“Thirteen Ways of Looking at a Blackbird” is a sequence of thirteen Imagist poems written in variable syllabic verse. Line length varies from two to ten syllables, but the norm is four to eight syllables per line, thus approximating in English the line lengths of Japanese forms such as the haiku, the senryu, and the tanka, all of which utilize five-and seven-syllable lines. In effect, Wallace Stevens’s series is a sequence of Japanese-style Zen poems. The unifying factor in the series is the image of the blackbird, which appears in each of the numbered sections of the set; each poem otherwise stands on its own and offers an insight either into “the nature of the universe,” as does the haiku, or into “the nature of mankind,” as does the senryu.
Each short poem in the series has its own subject, focus, and thesis, though all are related. The subject of the first, for example, has to do with existence and perception; the second, with perspective. The fourth poem makes the Zen Buddhist point that “all things are one thing.” Number 5 discusses the differences between statement and implication. In the ninth poem, the theme is that the universe is a series of concentric circles extending outward to infinity. Number 12 is close to what the Japanese call a “katauta”—a short, emotive question and its intuitive answer. It would be a katauta if the first line were phrased in the form of a question—“Is the river moving?”—the answer to which is, “The blackbird must be flying.”
These poems are quite unusual for Stevens, for they are Imagist in the style of his friend and correspondent William Carlos Williams, rather than in Stevens’s normal style, which was Symbolist. That is to say, these poems exemplify Williams’s dictum that there should be “no ideas but in things” and do not deal in what Carl Jung called “archetypes,” or manifestations in language of the basic drives of human nature, such as love (Eros), wisdom (Athena), or power (Zeus).
Each of these short poems is basically a metaphor, though most of them also contain other sensory devices, such as descriptions and similes. A metaphor is essentially a language equation: A = B. The first part of the equation is the subject (called the “tenor”); the second part is the object (called the “vehicle”). It was William Carlos Williams’s belief (as well as the belief of others of the school of twentieth century poets called Imagists) that, if one chose the proper object or vehicle, one would not need to mention the subject or tenor at all, for one would have chosen what T. S. Eliot called the “objective correlative”—that object which is relative to the idea being expressed. Thus, the idea would be clearly stated in the image itself.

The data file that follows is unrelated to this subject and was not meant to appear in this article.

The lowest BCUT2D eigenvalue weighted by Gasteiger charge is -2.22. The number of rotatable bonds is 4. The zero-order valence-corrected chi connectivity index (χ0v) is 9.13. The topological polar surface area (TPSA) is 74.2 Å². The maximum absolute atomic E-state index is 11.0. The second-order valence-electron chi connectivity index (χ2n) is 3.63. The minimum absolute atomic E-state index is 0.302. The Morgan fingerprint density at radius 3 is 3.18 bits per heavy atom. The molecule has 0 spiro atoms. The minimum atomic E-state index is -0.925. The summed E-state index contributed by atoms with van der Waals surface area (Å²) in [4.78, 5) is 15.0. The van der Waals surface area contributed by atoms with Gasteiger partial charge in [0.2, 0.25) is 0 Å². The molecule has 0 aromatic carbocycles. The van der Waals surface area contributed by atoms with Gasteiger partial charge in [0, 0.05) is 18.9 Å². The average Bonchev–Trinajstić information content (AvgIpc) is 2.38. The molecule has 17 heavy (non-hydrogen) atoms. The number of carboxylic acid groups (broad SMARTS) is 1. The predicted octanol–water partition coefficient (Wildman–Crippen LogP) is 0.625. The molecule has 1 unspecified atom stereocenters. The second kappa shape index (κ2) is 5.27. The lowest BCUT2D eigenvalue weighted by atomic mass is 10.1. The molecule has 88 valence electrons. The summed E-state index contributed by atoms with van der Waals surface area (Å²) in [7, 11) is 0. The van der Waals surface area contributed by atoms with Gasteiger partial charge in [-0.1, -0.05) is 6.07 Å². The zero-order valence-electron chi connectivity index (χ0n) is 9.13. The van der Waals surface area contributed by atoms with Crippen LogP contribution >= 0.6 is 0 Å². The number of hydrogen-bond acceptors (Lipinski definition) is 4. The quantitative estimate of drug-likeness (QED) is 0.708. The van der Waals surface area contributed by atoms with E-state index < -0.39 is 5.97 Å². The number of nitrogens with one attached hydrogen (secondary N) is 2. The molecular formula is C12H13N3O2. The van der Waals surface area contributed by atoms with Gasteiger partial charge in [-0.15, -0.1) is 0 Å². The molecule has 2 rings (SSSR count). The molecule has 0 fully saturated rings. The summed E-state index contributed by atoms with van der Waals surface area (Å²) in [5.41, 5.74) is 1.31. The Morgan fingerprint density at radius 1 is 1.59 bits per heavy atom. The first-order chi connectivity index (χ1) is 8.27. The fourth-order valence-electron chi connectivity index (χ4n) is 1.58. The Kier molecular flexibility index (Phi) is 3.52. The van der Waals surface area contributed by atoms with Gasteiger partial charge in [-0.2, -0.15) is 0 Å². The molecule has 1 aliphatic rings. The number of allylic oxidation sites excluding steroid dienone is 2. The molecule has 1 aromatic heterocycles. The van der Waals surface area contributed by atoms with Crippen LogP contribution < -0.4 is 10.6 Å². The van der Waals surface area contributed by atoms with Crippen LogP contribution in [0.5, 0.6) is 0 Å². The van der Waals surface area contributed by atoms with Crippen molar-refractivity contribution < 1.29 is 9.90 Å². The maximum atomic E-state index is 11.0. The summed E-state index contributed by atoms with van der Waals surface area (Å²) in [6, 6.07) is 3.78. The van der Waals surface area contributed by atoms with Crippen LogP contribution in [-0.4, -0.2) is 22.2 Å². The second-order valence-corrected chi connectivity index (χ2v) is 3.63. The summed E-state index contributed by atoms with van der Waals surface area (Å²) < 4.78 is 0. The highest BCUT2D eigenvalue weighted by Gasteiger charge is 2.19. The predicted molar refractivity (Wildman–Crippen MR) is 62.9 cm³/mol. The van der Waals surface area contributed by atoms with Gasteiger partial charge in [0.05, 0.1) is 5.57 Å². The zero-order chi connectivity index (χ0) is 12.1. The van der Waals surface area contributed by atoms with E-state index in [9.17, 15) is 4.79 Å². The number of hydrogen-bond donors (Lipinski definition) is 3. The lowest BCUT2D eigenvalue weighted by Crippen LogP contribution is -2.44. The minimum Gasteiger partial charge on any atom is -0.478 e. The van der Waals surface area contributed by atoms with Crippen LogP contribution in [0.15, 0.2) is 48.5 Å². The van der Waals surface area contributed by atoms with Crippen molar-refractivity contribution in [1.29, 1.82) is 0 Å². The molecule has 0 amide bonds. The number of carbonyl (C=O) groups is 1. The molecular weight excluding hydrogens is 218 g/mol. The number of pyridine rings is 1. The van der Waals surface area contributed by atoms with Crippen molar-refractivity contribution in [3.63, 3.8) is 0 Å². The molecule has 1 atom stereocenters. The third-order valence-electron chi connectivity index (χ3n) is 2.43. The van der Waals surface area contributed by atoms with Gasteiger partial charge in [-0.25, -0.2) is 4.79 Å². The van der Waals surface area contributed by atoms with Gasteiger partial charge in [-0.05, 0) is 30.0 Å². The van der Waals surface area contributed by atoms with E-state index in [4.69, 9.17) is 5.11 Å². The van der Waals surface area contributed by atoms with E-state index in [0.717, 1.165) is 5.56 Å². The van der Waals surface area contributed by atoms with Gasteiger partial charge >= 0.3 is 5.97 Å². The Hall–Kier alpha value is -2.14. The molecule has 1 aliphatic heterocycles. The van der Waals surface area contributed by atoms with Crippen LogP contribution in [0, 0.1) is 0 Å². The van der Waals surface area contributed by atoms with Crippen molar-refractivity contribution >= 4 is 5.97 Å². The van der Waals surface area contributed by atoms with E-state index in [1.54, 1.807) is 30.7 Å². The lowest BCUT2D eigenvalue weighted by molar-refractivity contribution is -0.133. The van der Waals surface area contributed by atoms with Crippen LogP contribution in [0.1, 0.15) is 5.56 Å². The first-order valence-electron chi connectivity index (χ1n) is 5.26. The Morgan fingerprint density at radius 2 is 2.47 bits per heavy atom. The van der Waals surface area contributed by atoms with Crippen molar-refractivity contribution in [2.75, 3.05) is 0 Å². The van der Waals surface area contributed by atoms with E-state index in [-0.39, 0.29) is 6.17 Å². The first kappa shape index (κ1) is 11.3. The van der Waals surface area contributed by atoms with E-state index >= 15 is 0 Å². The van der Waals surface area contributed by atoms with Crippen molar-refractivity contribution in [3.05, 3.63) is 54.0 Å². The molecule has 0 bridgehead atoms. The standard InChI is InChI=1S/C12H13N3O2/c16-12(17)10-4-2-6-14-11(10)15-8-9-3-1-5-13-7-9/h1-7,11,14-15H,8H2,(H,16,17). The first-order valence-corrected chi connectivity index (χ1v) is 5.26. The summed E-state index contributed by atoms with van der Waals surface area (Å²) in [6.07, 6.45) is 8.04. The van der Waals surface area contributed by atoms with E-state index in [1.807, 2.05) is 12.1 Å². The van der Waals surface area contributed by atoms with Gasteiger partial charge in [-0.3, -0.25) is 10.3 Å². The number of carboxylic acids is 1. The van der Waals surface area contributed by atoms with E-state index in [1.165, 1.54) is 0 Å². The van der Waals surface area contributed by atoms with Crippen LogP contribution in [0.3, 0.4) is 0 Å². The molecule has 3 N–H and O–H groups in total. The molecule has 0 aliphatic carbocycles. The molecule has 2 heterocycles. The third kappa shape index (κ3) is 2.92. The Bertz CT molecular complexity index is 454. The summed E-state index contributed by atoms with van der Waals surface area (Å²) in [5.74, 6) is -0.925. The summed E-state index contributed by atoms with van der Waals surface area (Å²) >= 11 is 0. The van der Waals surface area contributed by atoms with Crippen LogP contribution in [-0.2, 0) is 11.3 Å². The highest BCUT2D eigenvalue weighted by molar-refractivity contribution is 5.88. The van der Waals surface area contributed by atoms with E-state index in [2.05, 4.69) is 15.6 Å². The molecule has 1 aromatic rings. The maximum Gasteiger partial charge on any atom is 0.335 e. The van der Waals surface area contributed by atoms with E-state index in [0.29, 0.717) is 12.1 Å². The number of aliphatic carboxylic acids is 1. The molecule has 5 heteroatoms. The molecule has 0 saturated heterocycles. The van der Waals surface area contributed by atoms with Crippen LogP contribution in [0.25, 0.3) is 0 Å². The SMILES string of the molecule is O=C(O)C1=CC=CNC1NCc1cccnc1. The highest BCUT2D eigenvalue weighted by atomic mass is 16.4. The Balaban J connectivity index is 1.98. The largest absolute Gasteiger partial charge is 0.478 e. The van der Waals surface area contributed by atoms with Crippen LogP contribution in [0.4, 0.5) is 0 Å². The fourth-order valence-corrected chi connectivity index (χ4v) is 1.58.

For example, in poem number 5, which is really an embodiment of the theory stated in the paragraph above, there is a double tenor: “inflections”—that is to say, statements (denotations)—and “innuendoes,” or implications (connotations). The speaker does not know which he prefers. He gives an example of each. The metaphorical vehicle of inflections is “The blackbird whistling”; the vehicle of innuendoes is the silence “just after” the blackbird has stopped whistling. The reader is left to decide which he or she prefers—the sound of the blackbird’s whistle or the silence in which the overtone of the whistle hangs suspended like an echo.
Poem number 2 is a simile, not a metaphor. A simile does not make a strong equation between a tenor and a vehicle, but a comparison between dissimilar things with...
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a point in common. The speaker says that he “was of three minds”—he was vacillating among three alternatives, much like a tree in which one can see three blackbirds doing three different things. Thus, the tree becomes an embodiment of the state of the speaker’s mind.
Poems number 4 and 9 are neither similes nor metaphors; they are statements, but the assertions are also endless lists by implication. If one were standing in a prairie, for example, where one could see a long way, one might, as in number 9, be able to follow a bird flying so far that eventually the eye lost track of it and could no longer see it. That would be the edge of a circle, the circle of sight; yet the bird is still flying, assumedly, and when it finally lands, that would be the edge of another circle. The horizon beyond that is yet a third circle. The earth’s orbit around the sun is a fourth, the solar system is a fifth, and the edge of the universe is a sixth; the edge of infinity would be the last. Stevens never says anything beyond pointing out the edge of the first “of many circles,” however; all else is implied.
Similarly, poem number 4 begins a list: One man plus one woman “Are one.” Upon consideration of this statement, the reader may well agree, for one is useless without the other and cannot exist separately for any length of time. Then Stevens adds a third item to the list: a blackbird. The reader may agree that, if two different things, such as a man and a woman, are in reality one thing, then it is possible that a third different thing, such as an animal, is also part of the same thing, the same “oneness.” If the reader accepts this third item in the list, then all other items Stevens (or the reader) might have added, by implication, are one thing. This is a Zen Buddhist concept, that all things are one. It points out the Japanese character of this poetic sequence.
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Leggett, B. J. Late Stevens: The Final Fiction. Baton Rouge: Louisiana State University Press, 2005.
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